If you wonder where the name comes from, it’s derived from the name of Semtín, a suburb of Pardubice where the mixture was first manufactured in 1954.
We’ve written a whole article about the Czech word robot, so read more here.
6. Blood groups
The four basic blood groups were first defined by Jan Jánský, Czech serologist, psychiatrist and neurologist. He classified the blood groups as I, II, III and IV in his study Hematological study of psychotics in 1907 but it wasn’t until 1921 when an American medical commission acknowledged Janský’s classification that his discovery received proper attention from the professional community.
7. Sugar cube
Until the mid 19th century sugar was formed and distributed in loafs. There loafs were large, hard and unpractical and people had to chop of pieces of sugar, usually with a hammer and a crowbar. Juliana Radová, the wife of Dačice refinery director Jakub Kryštof Rad hurt her finger when chopping the sugarloaf and suggested to her husband Jakub Kryštof Rad to come up with a solution. He came up with sugar cubes of 12 x 15 mm which he patented in 1843.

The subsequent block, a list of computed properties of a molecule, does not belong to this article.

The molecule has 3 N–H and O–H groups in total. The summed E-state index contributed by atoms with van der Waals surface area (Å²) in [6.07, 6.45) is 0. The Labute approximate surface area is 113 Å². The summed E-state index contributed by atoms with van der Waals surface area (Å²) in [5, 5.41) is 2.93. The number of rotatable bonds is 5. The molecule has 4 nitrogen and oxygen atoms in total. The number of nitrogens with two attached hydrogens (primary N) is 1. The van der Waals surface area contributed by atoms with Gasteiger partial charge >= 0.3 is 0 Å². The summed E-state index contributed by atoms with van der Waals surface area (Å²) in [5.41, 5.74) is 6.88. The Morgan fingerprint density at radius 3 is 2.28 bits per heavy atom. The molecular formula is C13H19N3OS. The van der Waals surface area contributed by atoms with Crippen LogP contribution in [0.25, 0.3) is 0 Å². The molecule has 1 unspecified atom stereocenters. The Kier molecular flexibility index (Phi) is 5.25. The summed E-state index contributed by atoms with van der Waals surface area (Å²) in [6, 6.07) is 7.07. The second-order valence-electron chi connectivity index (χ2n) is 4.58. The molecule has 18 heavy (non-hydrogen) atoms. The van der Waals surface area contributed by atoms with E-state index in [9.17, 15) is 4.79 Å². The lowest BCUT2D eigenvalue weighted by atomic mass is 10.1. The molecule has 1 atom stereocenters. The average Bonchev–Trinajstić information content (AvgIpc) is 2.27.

The sugar cube was one of the symbols of Czech EU presidency in 2009.
8. Chlumsky disinfectant solution
Maybe you’ve never heard of Solutio phenoli camphorata or the Chlumsky solution but medical professionals did. This solution of phenol and camphor with 96% ethanol is used as an antiseptic and disinfectant. The inventor – Czech doctor Vítězslav Chlumský.
9. Lightning rod
The lightning rod was designed by the Czech Premonstratensian Prokop Diviš in 1753. The monk lived in the village of Přímětice near Znojmo and he placed the first prototype of the lightning rod in the parish garden calling it “meteorological machine”. The first lightning rod placed on a building in Bohemia was the one installed in 1775 on the chateau of Měšice.
10. Mendelian inheritance